Andy Hunter is the founder and chairman of Electric Literature, a “non-profit dedicated to amplifying the power of storytelling through digital innovation.” Since its inception in 2009, Electric Literature has
driven the expansion of publishing and literary discussion into the web sphere. Originally a quarterly journal, it has since expanded into multiple publications and continues to make waves on online publication scene. Now in 2015, Electric Literature is compromised of and contributes to numerous publishing projects and journals, including Recommended Reading (a widely read tumblr-based fiction magazine) and Okey-Panky. Hunter currently resides in Brooklyn. Below, see our interview with him about Electric Literature and his thoughts on writing.
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What drew you to writing, and what prompted you to start Electric Literature?
I had a strange, unstable childhood, and I was terrible at sports, so naturally I found comfort in books. I read constantly, and it expanded my knowledge of myself and the world around me. The awe I felt for the creators of great books, and my gratitude, made me want to write.
But I am a perfectionist, which makes me a procrastinator when it comes to my writing, because so much bad writing inevitably must be plowed through to reach the good, and it’s always hard to face bad writing. So I do other things that occupy my time, like start companies. In some sense everything I do other than write is productive procrastination.
I started Electric Literature because at the time (2009) literary writers and publishers were not engaging with the Internet, by and large. They felt threatened by it, and generally seemed to feel there was an inherent superficiality in digital media. It seemed clear to me that there was an opportunity for someone who had a more optimistic view of technology. To wit: it can connect a lot of people, and writing is ultimately about connection. Also, culture is what people are talking about—it’s a reciprocal process. Our culture was moving online. That meant that if literary culture was not active there, advocating for good books, talking shit, making noise, and engaging readers, then literary culture would diminish and the doomsayers would be proven right.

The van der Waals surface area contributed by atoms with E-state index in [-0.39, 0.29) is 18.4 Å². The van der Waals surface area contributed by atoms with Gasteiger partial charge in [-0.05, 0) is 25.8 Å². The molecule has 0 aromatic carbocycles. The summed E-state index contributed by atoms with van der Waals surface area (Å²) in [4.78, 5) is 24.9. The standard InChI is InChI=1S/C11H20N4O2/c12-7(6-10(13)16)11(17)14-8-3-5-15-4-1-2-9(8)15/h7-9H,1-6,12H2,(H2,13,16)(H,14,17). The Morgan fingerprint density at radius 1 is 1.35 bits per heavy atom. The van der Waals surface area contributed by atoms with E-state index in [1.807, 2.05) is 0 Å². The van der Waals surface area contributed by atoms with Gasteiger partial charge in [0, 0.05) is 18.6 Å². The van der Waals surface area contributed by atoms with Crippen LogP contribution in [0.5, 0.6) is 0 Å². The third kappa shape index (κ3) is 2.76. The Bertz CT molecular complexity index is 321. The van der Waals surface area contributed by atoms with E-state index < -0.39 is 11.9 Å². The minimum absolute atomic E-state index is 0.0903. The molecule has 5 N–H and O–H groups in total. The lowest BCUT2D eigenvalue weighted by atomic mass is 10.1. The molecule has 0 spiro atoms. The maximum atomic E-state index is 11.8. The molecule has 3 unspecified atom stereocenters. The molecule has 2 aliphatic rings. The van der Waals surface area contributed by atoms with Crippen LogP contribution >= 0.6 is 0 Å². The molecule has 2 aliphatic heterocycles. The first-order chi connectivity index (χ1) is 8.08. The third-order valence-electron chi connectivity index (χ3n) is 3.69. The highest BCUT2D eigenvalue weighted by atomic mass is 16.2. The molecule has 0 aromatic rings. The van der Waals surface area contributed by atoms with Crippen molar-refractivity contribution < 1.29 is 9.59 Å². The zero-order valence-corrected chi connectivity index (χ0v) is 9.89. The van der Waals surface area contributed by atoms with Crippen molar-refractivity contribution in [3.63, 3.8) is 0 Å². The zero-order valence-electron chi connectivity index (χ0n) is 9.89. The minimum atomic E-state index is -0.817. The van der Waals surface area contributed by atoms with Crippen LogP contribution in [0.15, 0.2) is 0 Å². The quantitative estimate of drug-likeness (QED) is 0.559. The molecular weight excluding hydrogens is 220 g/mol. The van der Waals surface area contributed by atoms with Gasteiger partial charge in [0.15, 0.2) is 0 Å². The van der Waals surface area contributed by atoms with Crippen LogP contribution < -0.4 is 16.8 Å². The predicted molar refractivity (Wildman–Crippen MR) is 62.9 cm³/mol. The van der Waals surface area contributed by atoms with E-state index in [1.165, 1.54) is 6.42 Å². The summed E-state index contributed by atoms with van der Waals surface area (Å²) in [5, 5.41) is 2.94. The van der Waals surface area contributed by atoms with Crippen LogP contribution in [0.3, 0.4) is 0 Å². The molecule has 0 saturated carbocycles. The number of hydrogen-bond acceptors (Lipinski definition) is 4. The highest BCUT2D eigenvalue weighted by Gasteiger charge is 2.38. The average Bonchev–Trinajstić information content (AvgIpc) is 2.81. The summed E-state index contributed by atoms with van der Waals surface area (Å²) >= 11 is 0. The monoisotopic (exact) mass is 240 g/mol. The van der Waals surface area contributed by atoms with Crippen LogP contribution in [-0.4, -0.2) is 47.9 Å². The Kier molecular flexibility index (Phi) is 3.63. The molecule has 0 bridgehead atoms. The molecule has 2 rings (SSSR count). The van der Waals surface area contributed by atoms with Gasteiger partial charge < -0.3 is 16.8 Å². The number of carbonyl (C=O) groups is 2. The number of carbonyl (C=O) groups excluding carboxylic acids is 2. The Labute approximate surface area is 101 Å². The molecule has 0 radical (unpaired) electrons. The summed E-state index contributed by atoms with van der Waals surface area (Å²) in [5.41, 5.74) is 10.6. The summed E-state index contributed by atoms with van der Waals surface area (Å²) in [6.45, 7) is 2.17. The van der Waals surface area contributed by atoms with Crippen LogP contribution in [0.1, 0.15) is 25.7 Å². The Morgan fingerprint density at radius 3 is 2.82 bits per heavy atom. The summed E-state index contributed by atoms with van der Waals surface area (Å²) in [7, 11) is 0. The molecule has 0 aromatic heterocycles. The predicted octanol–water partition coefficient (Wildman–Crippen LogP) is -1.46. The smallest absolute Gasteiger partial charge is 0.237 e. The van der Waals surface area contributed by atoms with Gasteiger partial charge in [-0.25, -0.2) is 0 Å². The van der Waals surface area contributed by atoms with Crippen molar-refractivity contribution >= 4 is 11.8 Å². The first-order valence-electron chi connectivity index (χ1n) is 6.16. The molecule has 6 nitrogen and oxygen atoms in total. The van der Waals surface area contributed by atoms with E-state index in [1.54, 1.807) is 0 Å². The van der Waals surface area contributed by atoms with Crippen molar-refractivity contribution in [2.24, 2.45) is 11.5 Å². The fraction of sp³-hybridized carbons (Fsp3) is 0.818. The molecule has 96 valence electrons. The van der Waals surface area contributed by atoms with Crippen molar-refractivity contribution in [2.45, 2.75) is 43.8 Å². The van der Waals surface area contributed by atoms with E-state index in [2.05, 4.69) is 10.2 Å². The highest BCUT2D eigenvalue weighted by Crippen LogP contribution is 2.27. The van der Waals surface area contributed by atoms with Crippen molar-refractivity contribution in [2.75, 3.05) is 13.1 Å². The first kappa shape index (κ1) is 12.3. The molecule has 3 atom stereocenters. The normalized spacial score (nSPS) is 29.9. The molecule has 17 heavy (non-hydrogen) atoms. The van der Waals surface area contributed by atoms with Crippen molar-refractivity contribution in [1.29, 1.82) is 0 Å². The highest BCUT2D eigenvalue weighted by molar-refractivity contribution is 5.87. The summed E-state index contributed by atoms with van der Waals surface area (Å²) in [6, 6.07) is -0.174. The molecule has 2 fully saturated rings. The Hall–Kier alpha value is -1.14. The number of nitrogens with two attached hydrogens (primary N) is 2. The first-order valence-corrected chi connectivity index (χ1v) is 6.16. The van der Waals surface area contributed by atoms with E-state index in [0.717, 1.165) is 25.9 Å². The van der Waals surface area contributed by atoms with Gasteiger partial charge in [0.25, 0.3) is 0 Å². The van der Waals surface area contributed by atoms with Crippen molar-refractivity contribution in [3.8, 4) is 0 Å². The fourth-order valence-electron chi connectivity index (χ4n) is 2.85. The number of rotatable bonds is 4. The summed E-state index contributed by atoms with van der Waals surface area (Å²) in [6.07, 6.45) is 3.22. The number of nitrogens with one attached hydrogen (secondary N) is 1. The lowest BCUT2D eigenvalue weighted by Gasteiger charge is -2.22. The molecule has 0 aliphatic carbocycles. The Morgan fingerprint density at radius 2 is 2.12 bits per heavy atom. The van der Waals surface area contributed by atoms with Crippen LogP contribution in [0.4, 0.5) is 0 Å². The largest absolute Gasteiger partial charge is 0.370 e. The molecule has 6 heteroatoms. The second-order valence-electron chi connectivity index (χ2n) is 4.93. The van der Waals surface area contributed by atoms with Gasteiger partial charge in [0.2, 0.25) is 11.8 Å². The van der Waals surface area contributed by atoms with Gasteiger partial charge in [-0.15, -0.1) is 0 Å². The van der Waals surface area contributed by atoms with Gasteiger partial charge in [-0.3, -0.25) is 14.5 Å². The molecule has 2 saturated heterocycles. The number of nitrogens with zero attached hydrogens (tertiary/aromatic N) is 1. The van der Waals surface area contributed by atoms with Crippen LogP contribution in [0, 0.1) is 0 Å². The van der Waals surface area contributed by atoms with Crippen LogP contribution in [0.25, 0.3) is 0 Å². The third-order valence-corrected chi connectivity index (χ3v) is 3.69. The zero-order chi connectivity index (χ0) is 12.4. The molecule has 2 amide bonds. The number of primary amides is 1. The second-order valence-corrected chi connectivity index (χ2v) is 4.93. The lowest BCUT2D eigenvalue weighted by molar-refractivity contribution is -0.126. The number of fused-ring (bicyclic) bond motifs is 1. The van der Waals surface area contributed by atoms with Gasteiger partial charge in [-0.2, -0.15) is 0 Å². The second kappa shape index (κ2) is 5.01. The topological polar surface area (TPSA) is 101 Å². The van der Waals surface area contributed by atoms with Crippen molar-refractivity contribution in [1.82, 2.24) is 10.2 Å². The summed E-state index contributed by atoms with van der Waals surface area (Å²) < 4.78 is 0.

Now, in 2015, things aren’t so dire. Salman Rushdie and Joyce Carol Oates are stirring things up on Twitter. Books matter and get attention online. Electric Literature has an audience of 700,000 people every month. Literary Hub, which we co-founded, has reached a million people since its launch in April. We are just one voice agitating for literary culture online, and there are many. But every voice matters, I think.
Do you believe that the more liberal Internet has benefited or been detrimental to the pursuit of finding 'good' writing?
This is a very hard question to answer, because it requires you unpack so many things. Is there less ‘good’ writing out there now then there was pre-internet? No. There’s about the same amount. But the percentage of good writing vis-a-vis the total amount of writing is much lower, because the democratization of media and culture fueled by the Internet has empowered so many people, most of whom are not good writers. So we are surrounded by much more bad writing, while the amount of good writing has stayed about constant. However, who can say that this outpouring of creative work is a bad thing? There are virtues to writing beyond writing something good. Writing fuels introspection, exercises empathy, and helps us understand ourselves and our place in the world. So a world in which everyone is a writer is a better world, I think, and working a little harder to find the good writing is a small price to pay.
The real enemy of good writing is the class and social barriers that winnow the ranks of writers to a mostly privileged, upper middle class group of people who have not lived lives of variety, wide ranging experience, or adventure. There are too many people out there telling variations of the same stories. Writers need to live more, and take more risks. And people who are outside of the typical writer demographic need to be encouraged to express themselves.